Birds of the Western Slope Sept. 21, 2016

By Evelyn Horn


Birds of the Western Slope Sept. 21, 2016 | Birds of the Western Slope, Evelyn Horn,

Steamboat Springs

It seems like it was only yesterday that I was driving along this road on my way to Palisade to connect with Karen. We were headed for the Colorado Fish & Wildlife Commission hearing to speak in opposition to the proposed hunting of our greater sandhill cranes. Now that was a ways back! Five years ago to be precise. And now Karen is driving and we are on our way to the fifth annual Yampa Valley Crane Festival in Steamboat Springs.

Back then, we in opposition to a proposed hunt tried to present our case. There are over 500,000 lesser sandhills that range from the Gulf of Mexico to nesting sites in Alaska and even into Russia. In contrast, our birds, the Rocky Mountain Population of Greater Sandhills, number only about 20,000 and they range from Montana to the Bosque del Apache in New Mexico. Some of them nest and raise their young in the Yampa Valley. They may migrate through our local Hart's Basin (Fruitgrowers Reservoir), then they move into Colorado's San Luis Valley, and finally onto their wintering grounds in the area of Bosque del Apache in New Mexico.

The festival this year was great! Cranes, cranes and people who love cranes! But I was particularly interested to talk with Dr. Barry Hartup, the crane veterinarian for International Crane Foundation (since 2000). ICF has worked with Operation Migration (OM) for years and I've supported them. OM led Whooping Crane fledglings for years from Wisconsin to Florida. But they did not fly their route this year. Why not? Barry told me that both of the ultra-light pilots (Brook and Joe) are working with the new efforts to reintroduce the birds. I still don't approve of the new program but I feel helpless to alter it.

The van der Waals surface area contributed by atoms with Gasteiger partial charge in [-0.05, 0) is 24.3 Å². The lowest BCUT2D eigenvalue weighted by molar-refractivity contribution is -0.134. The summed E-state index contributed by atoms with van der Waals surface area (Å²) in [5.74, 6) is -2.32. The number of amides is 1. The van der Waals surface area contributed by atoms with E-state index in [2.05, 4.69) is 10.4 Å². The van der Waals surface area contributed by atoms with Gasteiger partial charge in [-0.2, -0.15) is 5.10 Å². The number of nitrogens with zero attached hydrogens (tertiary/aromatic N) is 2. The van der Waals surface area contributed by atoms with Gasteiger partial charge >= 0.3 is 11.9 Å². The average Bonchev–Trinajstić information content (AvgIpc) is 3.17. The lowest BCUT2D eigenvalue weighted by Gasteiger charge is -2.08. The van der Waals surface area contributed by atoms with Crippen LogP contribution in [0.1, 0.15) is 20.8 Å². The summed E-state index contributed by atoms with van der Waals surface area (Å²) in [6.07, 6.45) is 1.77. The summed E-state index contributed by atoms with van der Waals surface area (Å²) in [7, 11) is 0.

I also talked with Paul Tebble formerly with the Platte River organization in Nebraska -- we spoke of seeing the cranes from the evening blind and all things "crane." His masters degree in zoology is from the University of Western Ontario and his thesis was on sandhill cranes.

The keynote speaker was Dr. Nyambayar Batbayar who is fluent in English and Mongolian. He is the director and research biologist of the Wildlife Conservation Center of Mongolia. The connection between Mongolia and the United States continues with Mongolian interns coming to the United States. What a weekend!